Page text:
Financial Statements
Record Retention

One Israel Fund, Ltd. shall retain records for the period of their immediate or current use, unless longer retention is necessary for historical reference or to comply with contractual or legal requirements. Records and documents outlined in this policy includes paper, electronic files (including email) and voicemail records regardless of where the document is stored, including network servers, desktop or laptop computers and handheld computers and other wireless devices with text messaging capabilities.

An employee of One Israel Fund, LTD shall not knowingly destroy a document with the intent to obstruct or influence an “investigation or proper administration of any matter within the jurisdiction of any department agency of the United States… or in relation to or contemplation of such matter or case.”If an official investigation is underway or even suspected, document purging must stop in order to avoid criminal obstruction.

In order to eliminate accidental or innocent destruction, One Israel Fund, Ltd has the following document retention requirements.

Type of Document Minimum Requirement
Accounts payable ledgers and schedules 7 Years
Audit reports Permanently
Bank Reconciliations 2 years
Bank statements 3 years
Checks (for important payments and purchases) Permanently
Contracts, mortgages, notes and leases (expired) 7 years
Contracts (still in effect) 7 Years After Expiration
Correspondence (general) 2 years
Correspondence (legal and important matters) Permanently
Correspondence (with customers and vendors) 2 years
Deeds, mortgages and bills of sale Permanently
Depreciation Schedules Permanently
Duplicate deposit slips 2 years
Employment applications 3 years
Expense Analyses/Expense Distribution Schedules 7 Years
Insurance Policies (Expired) 3 years
Insurance Records, Current Accident Reports, Claims, Policies, etc. Permanently
Internal Audit Reports 3 years
Inventories of products, materials, and supplies 7 Years
Invoices (to customers, from vendors) 7 Years

Minute books, bylaws and charter

Permanently
Patents and related papers Permanently
Payroll Records and summaries 7 Years
Personnel Files (Terminated Employees) 7 Years
Retirement and pension records Permanently

Document Protection

Documents (hardcopy, online or other media) will be stored in a protected environment for the duration of the Document Retention Schedule. Computer data is securely backed up onsite and offsite.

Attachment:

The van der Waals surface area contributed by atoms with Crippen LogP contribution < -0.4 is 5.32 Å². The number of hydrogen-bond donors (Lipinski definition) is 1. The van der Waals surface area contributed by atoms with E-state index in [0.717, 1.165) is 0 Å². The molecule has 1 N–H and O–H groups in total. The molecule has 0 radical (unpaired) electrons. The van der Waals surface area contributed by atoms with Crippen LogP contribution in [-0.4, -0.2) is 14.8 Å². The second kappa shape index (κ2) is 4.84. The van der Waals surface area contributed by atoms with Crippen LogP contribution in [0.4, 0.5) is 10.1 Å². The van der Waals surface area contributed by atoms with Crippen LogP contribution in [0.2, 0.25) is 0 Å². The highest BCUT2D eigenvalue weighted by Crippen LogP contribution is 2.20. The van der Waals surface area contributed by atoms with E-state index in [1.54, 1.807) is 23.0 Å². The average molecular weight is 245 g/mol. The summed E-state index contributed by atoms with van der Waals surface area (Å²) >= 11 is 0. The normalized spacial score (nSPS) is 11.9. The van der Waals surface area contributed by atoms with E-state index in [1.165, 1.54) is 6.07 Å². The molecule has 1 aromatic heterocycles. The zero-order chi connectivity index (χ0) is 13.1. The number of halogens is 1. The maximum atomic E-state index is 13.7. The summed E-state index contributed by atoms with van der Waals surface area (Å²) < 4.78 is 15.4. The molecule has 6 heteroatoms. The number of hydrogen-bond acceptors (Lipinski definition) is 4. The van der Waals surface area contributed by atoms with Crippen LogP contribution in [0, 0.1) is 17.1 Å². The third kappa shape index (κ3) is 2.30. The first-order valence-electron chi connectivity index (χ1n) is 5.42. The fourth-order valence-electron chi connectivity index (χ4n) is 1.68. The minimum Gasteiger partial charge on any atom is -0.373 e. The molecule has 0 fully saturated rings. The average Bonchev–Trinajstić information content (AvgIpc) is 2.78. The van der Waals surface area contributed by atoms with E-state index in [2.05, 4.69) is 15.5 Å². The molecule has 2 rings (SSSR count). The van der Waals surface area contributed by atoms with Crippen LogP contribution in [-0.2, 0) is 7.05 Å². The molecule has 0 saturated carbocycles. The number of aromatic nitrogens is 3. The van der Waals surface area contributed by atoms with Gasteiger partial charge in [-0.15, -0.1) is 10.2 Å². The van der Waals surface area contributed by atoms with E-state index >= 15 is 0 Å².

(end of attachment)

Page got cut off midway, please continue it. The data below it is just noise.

Document Destruction

Hardcopy of documents will be destroyed by shredding after they have been retained until the end of the Document Retention Schedule. Online copies will be destroyed by deletion, shredding or other proven means to destroy such media after they have been retained until the end of the Document Retention Schedule. Before destroying any documents, please confirm with One Israel Fund’s Executive Vice President.

Provision of Documentation for Investigations or Litigation

Documents requested and subpoenaed by legally authorized personnel will be provided upon request. The President or the Executive Vice President will authorize provision. No documents will be concealed, altered or destroyed with the intent to obstruct the investigation or litigation.

Updated 01/2019

Conflict Of Interest

SECTION 1. PURPOSE:

One Israel Fund Ltd. (“OIFL”) is a nonprofit, tax-exempt organization. Maintenance of its tax-exempt status is important both for its continued financial stability and for public support. Therefore, the IRS as well as state regulatory and tax officials view the operations of “OIFL” as a public trust, which is subject to scrutiny by and accountable to such governmental authorities as well as to members of the public.

Consequently, there exists between “OIFL” and its board, officers, and management employees and the public a fiduciary duty, which carries with it a broad and unbending duty of loyalty and fidelity. The board, officers, and management employees have the responsibility of administering the affairs of “OIFL” honestly and prudently, and of exercising their best care, skill, and judgment for the sole benefit of “OIFL”. Those persons shall exercise the utmost good faith in all transactions involved in their duties and they shall not use their positions with “OIFL” or knowledge gained therefrom for their personal benefit. The interests of the organization must be the first priority in all decisions and actions.

SECTION 2. PERSONS CONCERNED:

This statement is directed not only to directors and officers, but to all employees who can influence the actions of “OIFL”. For example, this would include all who make purchasing decisions, all persons who might be described as “management personnel,” and anyone who has proprietary information concerning “OIFL”.

SECTION 3. AREAS IN WHICH CONFLICT MAY ARISE: